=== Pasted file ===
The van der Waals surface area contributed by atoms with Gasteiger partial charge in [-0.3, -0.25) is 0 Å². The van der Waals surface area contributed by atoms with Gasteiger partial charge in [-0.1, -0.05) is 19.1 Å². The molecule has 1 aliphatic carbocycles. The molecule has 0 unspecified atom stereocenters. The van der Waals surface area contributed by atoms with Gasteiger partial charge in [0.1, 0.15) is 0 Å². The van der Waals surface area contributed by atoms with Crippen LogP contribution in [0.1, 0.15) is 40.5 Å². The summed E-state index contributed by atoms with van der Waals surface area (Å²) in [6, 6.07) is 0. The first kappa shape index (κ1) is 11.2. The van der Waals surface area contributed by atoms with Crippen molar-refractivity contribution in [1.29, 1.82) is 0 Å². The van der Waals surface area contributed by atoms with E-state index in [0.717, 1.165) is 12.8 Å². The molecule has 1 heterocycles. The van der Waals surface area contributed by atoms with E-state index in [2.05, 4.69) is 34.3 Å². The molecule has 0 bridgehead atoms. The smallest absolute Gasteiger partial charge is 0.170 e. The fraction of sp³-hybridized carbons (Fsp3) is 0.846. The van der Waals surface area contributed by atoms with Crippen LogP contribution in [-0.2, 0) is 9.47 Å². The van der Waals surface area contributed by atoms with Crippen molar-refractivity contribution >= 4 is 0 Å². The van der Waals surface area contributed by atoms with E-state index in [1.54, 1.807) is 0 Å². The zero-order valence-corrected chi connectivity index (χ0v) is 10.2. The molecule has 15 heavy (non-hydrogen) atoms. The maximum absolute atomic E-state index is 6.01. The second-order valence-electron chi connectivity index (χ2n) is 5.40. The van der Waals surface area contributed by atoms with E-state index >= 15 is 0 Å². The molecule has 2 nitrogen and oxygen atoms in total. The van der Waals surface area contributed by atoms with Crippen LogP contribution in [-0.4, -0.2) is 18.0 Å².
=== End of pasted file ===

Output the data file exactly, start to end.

The van der Waals surface area contributed by atoms with Gasteiger partial charge in [-0.3, -0.25) is 0 Å². The van der Waals surface area contributed by atoms with Gasteiger partial charge in [-0.1, -0.05) is 19.1 Å². The molecule has 1 aliphatic carbocycles. The molecule has 0 unspecified atom stereocenters. The van der Waals surface area contributed by atoms with Gasteiger partial charge in [0.1, 0.15) is 0 Å². The van der Waals surface area contributed by atoms with Crippen LogP contribution in [0.1, 0.15) is 40.5 Å². The summed E-state index contributed by atoms with van der Waals surface area (Å²) in [6, 6.07) is 0. The first kappa shape index (κ1) is 11.2. The van der Waals surface area contributed by atoms with Crippen molar-refractivity contribution in [1.29, 1.82) is 0 Å². The van der Waals surface area contributed by atoms with E-state index in [0.717, 1.165) is 12.8 Å². The molecule has 1 heterocycles. The van der Waals surface area contributed by atoms with E-state index in [2.05, 4.69) is 34.3 Å². The molecule has 0 bridgehead atoms. The smallest absolute Gasteiger partial charge is 0.170 e. The fraction of sp³-hybridized carbons (Fsp3) is 0.846. The van der Waals surface area contributed by atoms with Crippen LogP contribution in [-0.2, 0) is 9.47 Å². The van der Waals surface area contributed by atoms with Crippen molar-refractivity contribution >= 4 is 0 Å². The van der Waals surface area contributed by atoms with E-state index in [1.54, 1.807) is 0 Å². The zero-order valence-corrected chi connectivity index (χ0v) is 10.2. The molecule has 15 heavy (non-hydrogen) atoms. The maximum absolute atomic E-state index is 6.01. The second-order valence-electron chi connectivity index (χ2n) is 5.40. The van der Waals surface area contributed by atoms with E-state index >= 15 is 0 Å². The molecule has 2 nitrogen and oxygen atoms in total. The van der Waals surface area contributed by atoms with Crippen LogP contribution in [-0.4, -0.2) is 18.0 Å².